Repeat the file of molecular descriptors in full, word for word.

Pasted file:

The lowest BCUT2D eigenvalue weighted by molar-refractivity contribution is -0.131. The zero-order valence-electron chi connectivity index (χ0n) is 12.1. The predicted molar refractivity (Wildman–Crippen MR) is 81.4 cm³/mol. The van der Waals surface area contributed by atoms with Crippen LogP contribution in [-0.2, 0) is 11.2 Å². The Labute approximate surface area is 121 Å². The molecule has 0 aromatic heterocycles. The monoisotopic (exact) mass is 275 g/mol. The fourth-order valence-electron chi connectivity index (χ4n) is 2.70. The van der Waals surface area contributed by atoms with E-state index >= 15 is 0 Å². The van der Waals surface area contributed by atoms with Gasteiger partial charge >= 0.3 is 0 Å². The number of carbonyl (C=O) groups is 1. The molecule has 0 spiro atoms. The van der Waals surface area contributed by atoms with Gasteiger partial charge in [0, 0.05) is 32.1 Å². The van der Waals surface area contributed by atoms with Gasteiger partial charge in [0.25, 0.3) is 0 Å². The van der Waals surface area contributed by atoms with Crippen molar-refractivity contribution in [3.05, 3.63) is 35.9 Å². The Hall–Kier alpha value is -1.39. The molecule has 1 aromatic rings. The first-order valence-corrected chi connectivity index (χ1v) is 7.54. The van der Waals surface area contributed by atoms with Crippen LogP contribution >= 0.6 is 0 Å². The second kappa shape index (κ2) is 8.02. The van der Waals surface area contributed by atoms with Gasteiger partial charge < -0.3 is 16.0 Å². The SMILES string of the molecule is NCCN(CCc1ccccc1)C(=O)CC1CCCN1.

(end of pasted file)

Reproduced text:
The lowest BCUT2D eigenvalue weighted by molar-refractivity contribution is -0.131. The zero-order valence-electron chi connectivity index (χ0n) is 12.1. The predicted molar refractivity (Wildman–Crippen MR) is 81.4 cm³/mol. The van der Waals surface area contributed by atoms with Crippen LogP contribution in [-0.2, 0) is 11.2 Å². The Labute approximate surface area is 121 Å². The molecule has 0 aromatic heterocycles. The monoisotopic (exact) mass is 275 g/mol. The fourth-order valence-electron chi connectivity index (χ4n) is 2.70. The van der Waals surface area contributed by atoms with E-state index >= 15 is 0 Å². The van der Waals surface area contributed by atoms with Gasteiger partial charge >= 0.3 is 0 Å². The number of carbonyl (C=O) groups is 1. The molecule has 0 spiro atoms. The van der Waals surface area contributed by atoms with Gasteiger partial charge in [0, 0.05) is 32.1 Å². The van der Waals surface area contributed by atoms with Gasteiger partial charge in [0.25, 0.3) is 0 Å². The van der Waals surface area contributed by atoms with Crippen molar-refractivity contribution in [3.05, 3.63) is 35.9 Å². The Hall–Kier alpha value is -1.39. The molecule has 1 aromatic rings. The first-order valence-corrected chi connectivity index (χ1v) is 7.54. The van der Waals surface area contributed by atoms with Crippen LogP contribution >= 0.6 is 0 Å². The second kappa shape index (κ2) is 8.02. The van der Waals surface area contributed by atoms with Gasteiger partial charge < -0.3 is 16.0 Å². The SMILES string of the molecule is NCCN(CCc1ccccc1)C(=O)CC1CCCN1.